Car Mardochée, le second après le roi (Mordecai, second in power to the king ), 1892 by Jean Jules Antoine Lecomte de Noüy (French, 1842 - 1923)
Jean Jules Antoine Lecomte de Noüy
French, 1842 - 1923

Car Mardochée, le second après le roi (Mordecai, second in power to the king )

1892
oil on canvas
23 x 16 1/4 inches (58.42 x 41.28 centimeters)
Framed: 34 x 28 inches (86.36 x 71.12 centimeters)

Signed and dated lower right: Lecomte du Nouy 1892

SOLD

Provenance:
Private Collection, NY

The present work depicts Mordecai, from the Book of Esther. Mordecai was the adoptive father of Esther, the beautiful Jewess who became queen to the king Ahasuerus. Mordecai held an office in the king's court. After Esther was chosen as queen, he exposed a plot to assassinate the king. Later, Haman the Agagite was appointed to the highest position in the kingdom, but Mordecai refused to bow to him. Haman became so infuriated that he devised a plan to destroy not only Mordecai, but all of the Judeans in the empire. The king was unaware of the nationality of his beloved queen and gave Haman the authority to execute his plan. Haman had letters sent to every governor of every province that on a certain day they would coordinate the total annihilation of every Judean man, woman and child. Mordecai learned of this evil plan and notified Esther of Haman’s plot. Esther revealed the plot to the king and Haman was hanged and the plot stopped.

The subject is unusual for Lecomte du Noüy, who is primarily known for his Orientalist subjects. Although he exhibited religious and historical paintings at the Salon beginning in 1863, after 1872 when Lecomte du Noüy made an extended trip to Greece, Egypt, Turkey and Asia Minor, Orientalist themes dominated his oeuvre. Even among his religious compositions, Jewish themes were rare. He did complete an image of Judith (1875, Dahesh Museum of Art), depicting the profile of a woman in exotic dress and the traditional head-dress worn by married women from Bethlehem, as well as a composition Rabbis Commenting on the Bible on Saturday (1882, London, Guildhall Art Gallery). Additionally, Lecomte du Noüy’s first wife was the grand-daughter of Adolphe Crémieux, the former French Minister of Justice who withdrew from political office to become president of the Alliance Israélite Universelle in the 1860s. Lecomte du Noüy painted a portrait of Crémieux (1878), now at the Musée d’art et d’histoire du Judaïsme in Paris.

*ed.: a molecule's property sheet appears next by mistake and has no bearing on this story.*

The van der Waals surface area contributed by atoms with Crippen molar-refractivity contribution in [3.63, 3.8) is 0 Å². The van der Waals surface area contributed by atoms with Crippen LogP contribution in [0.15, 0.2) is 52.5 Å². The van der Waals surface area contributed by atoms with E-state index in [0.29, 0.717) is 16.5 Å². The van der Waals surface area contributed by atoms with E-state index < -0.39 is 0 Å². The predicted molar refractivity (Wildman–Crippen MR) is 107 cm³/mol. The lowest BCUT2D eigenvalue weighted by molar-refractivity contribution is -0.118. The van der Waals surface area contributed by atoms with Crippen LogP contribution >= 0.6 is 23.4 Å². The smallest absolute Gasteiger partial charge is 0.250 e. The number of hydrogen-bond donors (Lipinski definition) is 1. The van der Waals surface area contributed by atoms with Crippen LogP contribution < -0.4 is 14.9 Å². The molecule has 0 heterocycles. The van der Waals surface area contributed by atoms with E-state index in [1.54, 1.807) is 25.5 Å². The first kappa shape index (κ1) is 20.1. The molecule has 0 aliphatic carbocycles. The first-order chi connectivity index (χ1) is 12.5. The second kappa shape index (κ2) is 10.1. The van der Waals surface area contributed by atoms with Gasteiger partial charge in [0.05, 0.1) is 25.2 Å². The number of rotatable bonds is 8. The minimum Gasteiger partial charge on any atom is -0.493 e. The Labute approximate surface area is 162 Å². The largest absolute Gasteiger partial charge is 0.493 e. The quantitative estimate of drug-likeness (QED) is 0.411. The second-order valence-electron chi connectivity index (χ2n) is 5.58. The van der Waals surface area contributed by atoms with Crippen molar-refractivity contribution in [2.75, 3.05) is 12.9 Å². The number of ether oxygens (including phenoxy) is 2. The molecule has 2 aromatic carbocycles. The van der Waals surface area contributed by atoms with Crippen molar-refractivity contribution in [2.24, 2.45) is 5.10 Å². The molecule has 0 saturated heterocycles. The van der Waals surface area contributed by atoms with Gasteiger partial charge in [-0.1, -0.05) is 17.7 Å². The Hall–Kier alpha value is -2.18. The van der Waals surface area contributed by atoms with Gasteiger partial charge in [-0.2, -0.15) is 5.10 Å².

Jean Jules Antoine Lecomte de Noüy (French, 1842 - 1923)

Jean Jules Antoine Lecomte du Noüy came from a noble Piedmontese family, living in France. He entered into the studio of Gleyre in 1861 at the age of 19, and later entered into the studio of Gérome, where he was a favorite student. In 1872, he won a second-prize Prix de Rome. Lecomte du Noüy was attracted to subjects from antiquity, and upon completion of his studies he travelled to Greece, Egypt, Turkey, and Asia Minor, making exacting archeological studies. From this time onward, he focused his oeuvre on Orientalist scenes and subjects. He won a second-class medal at the Salon of 1872, a medal in Vienna in 1873, and a gold medal at the Exposition Universelle of 1889. He was decorated with the Legion of Honor in 1876. In addition to his Orientalist paintings, Lecomte du Noüy also completed numerous portraits and sculptures, much like his mentor Gérome.

Selected Museum Collections:
Musée d’Orsay and Musée d’art et d’histoire du Judaïsme, Paris; Cleveland Museum of Art; Musée de Grenoble; Musée des Beaux-Arts de Lille; Musée des Beaux-Arts de Nantes; Dahesh Museum of Art, New York; Musée national des chateaus de Malmaison et de Bois-Préau, Reuil-Malmaison; Musée Lambinet, Versailles; Musée départemental de l’Oise, Beauvais;

Additional views

  • Car Mardochée, le second après le roi (Mordecai, second in power to the king ), 1892 by Jean Jules Antoine Lecomte de Noüy (French, 1842 - 1923)

Request more information

  • *
  • *

News on the artist

Join Mailing List

  • *
  • *